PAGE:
Films to Compete at 23rd Annual New Orleans Film Festival

00:00 September 21, 2012
By: Dean Shapiro

The New Orleans Film Society announced the Narrative and Documentary Competition feature film selections that will compete for a grand jury prize at the 23rd Annual New Orleans Film Festival. The Festival will take place at venues across New Orleans from Oct. 11 to Oct. 18. The 2012 Festival lineup was chosen from a record number 1,250 submissions, and the 15 competing films are all Louisiana premieres. The winner in each category will be determined by jury, and will receive a camera package valued at $10,000 courtesy of Panavision.

Narrative Features In Competition Dead Dad (dir. Ken J. Adachi) – Estranged siblings fight over what to do with the ashes of their recently deceased father.

Four (dir. Joshua Sanchez) – Two tales of seduction and conflicted desire on the 4th of July.

Francine (dir. Brian M. Cassidy and Melanie Shatzky) – Academy Award winner Melissa Leo stars as a woman struggling to find her place in an oppressive lakeside town after being released from prison.

It’s a Disaster (dir. Todd Berger) – Four couples meet for Sunday brunch only to discover they are stuck in a house together as the world may be about to end.

Leave Me Like You Found Me (dir. Adele Romanski) – A former couple take a camping trip in Sequoia National Park in an attempt to get back together.

Now, Forager (dir. Jason Cortlund and Julia Halperin) – A married couple who gather wild mushrooms and sell them to New York restaurants come to a crossroads in their relationship.

Pilgrim Song (dir. Martha Stephens) – An unemployed music teacher sets out to hike Kentucky’s arduous Sheltowee Trace Trail in hopes of finding himself.

Documentary Features In Competition Bayou Blue (dir. Alix Lambert and David McMahon) – In a poverty-stricken area of southeastern Louisiana, 23 men were murdered between 1997 and 2006. Local police departments had great diffi culty finding the perpetrator, partly because of the great demands Hurricane Katrina put on them in 2005.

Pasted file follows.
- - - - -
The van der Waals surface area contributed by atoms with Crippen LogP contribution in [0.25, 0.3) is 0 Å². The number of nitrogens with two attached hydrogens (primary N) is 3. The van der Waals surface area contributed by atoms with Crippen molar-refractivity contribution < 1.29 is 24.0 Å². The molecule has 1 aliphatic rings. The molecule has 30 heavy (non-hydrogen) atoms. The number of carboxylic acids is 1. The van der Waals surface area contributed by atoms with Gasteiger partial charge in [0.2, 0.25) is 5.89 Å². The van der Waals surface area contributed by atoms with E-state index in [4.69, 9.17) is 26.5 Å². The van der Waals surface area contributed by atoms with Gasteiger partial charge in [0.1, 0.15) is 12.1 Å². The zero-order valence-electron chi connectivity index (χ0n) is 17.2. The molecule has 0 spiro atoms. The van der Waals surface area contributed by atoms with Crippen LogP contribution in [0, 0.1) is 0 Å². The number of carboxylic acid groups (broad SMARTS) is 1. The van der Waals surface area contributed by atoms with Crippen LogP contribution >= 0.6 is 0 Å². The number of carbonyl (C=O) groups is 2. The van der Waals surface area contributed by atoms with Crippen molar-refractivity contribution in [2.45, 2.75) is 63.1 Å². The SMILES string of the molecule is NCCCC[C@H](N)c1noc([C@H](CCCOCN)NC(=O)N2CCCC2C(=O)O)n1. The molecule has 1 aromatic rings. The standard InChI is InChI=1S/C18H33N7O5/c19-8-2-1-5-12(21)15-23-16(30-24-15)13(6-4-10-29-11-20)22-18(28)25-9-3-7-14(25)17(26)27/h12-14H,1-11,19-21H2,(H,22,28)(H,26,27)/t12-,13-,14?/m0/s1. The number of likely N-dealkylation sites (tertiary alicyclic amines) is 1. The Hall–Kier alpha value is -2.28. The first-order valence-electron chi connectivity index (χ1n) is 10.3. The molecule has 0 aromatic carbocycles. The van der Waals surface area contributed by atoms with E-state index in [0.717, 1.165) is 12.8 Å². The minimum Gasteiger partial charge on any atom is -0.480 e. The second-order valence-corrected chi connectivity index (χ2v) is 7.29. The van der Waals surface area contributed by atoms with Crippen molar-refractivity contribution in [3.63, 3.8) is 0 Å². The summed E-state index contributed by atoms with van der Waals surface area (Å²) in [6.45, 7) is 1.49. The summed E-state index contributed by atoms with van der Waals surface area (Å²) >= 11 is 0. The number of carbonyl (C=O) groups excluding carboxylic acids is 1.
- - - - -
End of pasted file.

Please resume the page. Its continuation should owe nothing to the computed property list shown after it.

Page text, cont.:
Call Me Kuchu (dir. Malika Zouhali- Worrall and Katherine Fairfax Wright) – This film traces the life of David Kato, Uganda’s first openly gay activist.

Captive Beauty (dir. Jared Goodman) – Four female inmates, raised on the streets of Pablo Escobar’s Medellin, Colombia, are brought together by a surreal beauty pageant held inside the prison walls.

A Girl Like Her (dir. Ann Fessler) – This doc unveils the hidden history of more than a million young women who became pregnant in the 1950s and 1960s and were banished to maternity homes to give birth, surrender their children, and then return home alone.

The Informant (dir. Jamie Meltzer) – A look at Brandon Darby, an activist known for his aid work in New Orleans’ Ninth Ward in the aftermath of Hurricane Katrina, as well as FBI informant largely responsible for the imprisonment of two youths following the 2008 Republican National Convention.

The Mechanical Bride (dir. Allison de Fren) – The state of the art in artificial companions — from life-sized silicone sex dolls to humanoid robots.

Trash Dance (dir. Andrew Garrison) – Choreographer Allison Orr finds beauty and grace in garbage trucks, and in the sanitation workers who pick up our trash.

Ultimate Christian Wrestling (dir. Jae-Ho Chang and Tara Autovino) – An examination of a traveling pro-wrestling Christian ministry.

Tickets and passes will go on sale Oct. 8 for the general public. Members of the New Orleans Film Society will be able to purchase advance tickets Oct. 1 and will receive discounts on all events.

Sign Up!